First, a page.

Mekong River Delta
Biking, ferrying, boating, exploring
the Mekong River Delta
Getting to Vien Thanh, a town along the Mekong River Delta, was one of your typical South Asian adventures. We waited in the hot high-noon sun for a bus that was two hours late, we hopped on the back of some guys' motorbikes with all our bags to get a ride into town when no taxi would take us, and squeezed our way onto the 60-second ferry to take us across the river. It had been another long day of travel, but watching the sun escape through the scattered clouds to illuminate the water like a shimmering reflecting pool renewed my spirit.
From the ferry drop-off point, it's a very short walk down a narrow sidewalk to get to our homestay at Nam Thanh's house. In the front of his home sits a few tables for the guests and along the side, jackfruit, starfruit, and lychee trees line a small pond. Chickens and children run across the property sporadically. Nam and his entire family (four generations) opened their home ten years ago to guests visiting An Binh. It's such a small island that there are no resorts or hotels, and thus very few tourists or touristy attractions. It's a refreshing, relaxing, and welcoming place.
Right away we were invited to join Nam's wife and sister as they prepared dinner for us and the other guests. Dain and I rolled spring rolls filled with potato, bean sprout, and carrot and helped make the thin stuffed pancake dish called Banh Xeo. Although we make omelettes at home often, our pancakes looked pretty messy! We were pretty full after eating just these two dishes but the food kept coming... near the end we couldn't even bring ourselves to try some of the food they put down. Our favorite dish was the fried elephant ear fish, served whole. You eat it by breaking off some meat and wrapping it in rice paper with cucumber, basil, and lettuce. We ended our meal with some fresh fruit from the garden.
At 6am the next morning my alarm blared from somewhere inside the room. It was time to join Ti Ti, Nam's brother-in-law, as he took the family boat around the island to a floating market. Sitting in folding chairs on top of an older boat fixed with a motor, we puttered down the river just as the sun was skimming the water's surface. We didn't make it to the market in time to see it at its busiest but enjoyed seeing the variety of activities that take place in the delta. There are cargo ships, construction ships, small speed boats carrying boxes of Tiger beer or bushels of lychee. We may have missed the market but the river was far from empty.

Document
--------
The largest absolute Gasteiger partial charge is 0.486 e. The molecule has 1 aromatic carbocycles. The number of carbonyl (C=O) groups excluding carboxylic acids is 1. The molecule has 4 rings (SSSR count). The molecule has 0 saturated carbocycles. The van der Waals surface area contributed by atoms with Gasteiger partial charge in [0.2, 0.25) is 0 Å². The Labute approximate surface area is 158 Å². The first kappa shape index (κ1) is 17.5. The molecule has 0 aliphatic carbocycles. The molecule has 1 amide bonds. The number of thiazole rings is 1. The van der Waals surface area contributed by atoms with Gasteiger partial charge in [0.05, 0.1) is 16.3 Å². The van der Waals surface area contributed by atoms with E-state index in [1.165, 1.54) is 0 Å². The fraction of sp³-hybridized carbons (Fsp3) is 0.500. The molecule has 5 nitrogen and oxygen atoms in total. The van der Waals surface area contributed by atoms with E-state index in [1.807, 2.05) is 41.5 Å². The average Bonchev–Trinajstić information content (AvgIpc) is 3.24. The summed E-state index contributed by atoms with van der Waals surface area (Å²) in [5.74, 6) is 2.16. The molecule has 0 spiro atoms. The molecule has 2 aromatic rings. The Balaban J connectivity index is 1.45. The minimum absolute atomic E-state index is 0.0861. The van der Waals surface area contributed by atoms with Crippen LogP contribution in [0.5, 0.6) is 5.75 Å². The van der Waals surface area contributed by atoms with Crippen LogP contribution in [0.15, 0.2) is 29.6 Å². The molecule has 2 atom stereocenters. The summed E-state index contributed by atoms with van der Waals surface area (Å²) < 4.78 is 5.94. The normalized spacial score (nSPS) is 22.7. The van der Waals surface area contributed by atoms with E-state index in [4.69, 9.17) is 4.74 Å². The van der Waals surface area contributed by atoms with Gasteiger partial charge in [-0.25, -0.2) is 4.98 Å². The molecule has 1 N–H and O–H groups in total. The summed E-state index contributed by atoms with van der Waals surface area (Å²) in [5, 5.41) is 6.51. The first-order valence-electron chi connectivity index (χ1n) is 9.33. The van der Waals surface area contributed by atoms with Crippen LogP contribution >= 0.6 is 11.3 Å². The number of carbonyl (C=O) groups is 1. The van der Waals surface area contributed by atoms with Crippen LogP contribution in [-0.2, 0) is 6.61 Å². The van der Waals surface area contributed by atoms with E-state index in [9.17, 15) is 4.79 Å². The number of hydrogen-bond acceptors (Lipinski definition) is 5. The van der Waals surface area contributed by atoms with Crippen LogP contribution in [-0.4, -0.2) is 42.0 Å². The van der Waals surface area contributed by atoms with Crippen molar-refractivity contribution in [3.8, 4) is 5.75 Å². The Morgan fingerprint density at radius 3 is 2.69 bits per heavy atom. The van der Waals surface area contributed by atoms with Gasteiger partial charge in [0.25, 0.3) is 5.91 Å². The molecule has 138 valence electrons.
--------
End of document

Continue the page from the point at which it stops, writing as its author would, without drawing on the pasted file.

We stopped off at a honey farm where neither the beekeeper nor us wore protective clothing. The honey lemon tea they made us was delicious. From there, we transferred from our motor boat on the main channel to a four-person canoe rowed by an old lady standing up with two paddles. She took us down a quiet stream lined with small homes on either side. We heard the sounds of people's lives: faint radio, hacking down banana bunches from the trees, kids shouting "hello" and giggling when you say it back.
When we got back on the boat, Ti Ti let some of us steer the boat. I can now say I've driven a boat in the Mekong River!
The last stop was a large kitchen of sorts that specialized in making all sorts of regional treats. We saw them making rice paper, which looks so labor intensive and takes a lot of finesse- you have to take rice water, spread it out thinly onto a steamer, steam for a few seconds, and lift this fragile sheet onto a parchment to dry. Almost every one of them had a small tear or fold- practice makes perfect! The strangest, and most intriguing, by far were the jugs of brown liquid stuffed with various species of snake. Our guide said that this was rice wine fermented with poisonous snakes for at least seven months because that's how long it takes for the venom to be safe for human consumption. He also said that this is a vitality drink and especially crucial for parents who want to conceive. Verdict: all rice wine is kinda gross, but this wasn't too awful. Think of vinegar and rubbing alcohol.
We learned how to make vegan coconut caramels (recipe here) and saw the end-to-end process for making a kind of Vietnamese rice crispy treat. You start by puffing the rice by rolling the grains over hot sand from the river. The puffs are filtered twice: once to recycle the sand back into the pan, and a second time to remove the husk which is used as kindling to heat the stoves. Nothing is wasted! The next step is to make a caramel out of coconut milk, sugar, flavoring like chocolate, and peanuts. The puffed rice is tossed in until coated, pressed into sheets, cut, and packaged. It's delicious and seems easy to make if you have the right equipment.
When we returned to the home, Dain and I borrowed some bikes from Nam and rode around the island. It's pretty small and only takes about an hour to do the loop around the one road/sidewalk. The path is about five feet in diameter and you're constantly making way for big motorbikes heading in either direction so I can't say it's a particularly casual ride but it is a magnificent one. The entire island is just brimming with fruit trees: banana, papaya, mango, lychee, rose apple, jackfruit, longan, pomelo, lemon. Even more beautiful are the people you pass. Everyone wants to say hello, especially the kids, and you see huge smiles from everyone you meet. At one point Dain teetered off his bike and a man came from his orchard to make sure he was alright, warmly squeezing his shoulders and making sure the path was clear for us to continue. This is the general impression we have of the Vietnamese people: they will go out of their way to help you and treat you as an instant friend. It makes visiting such a remote place all the more special.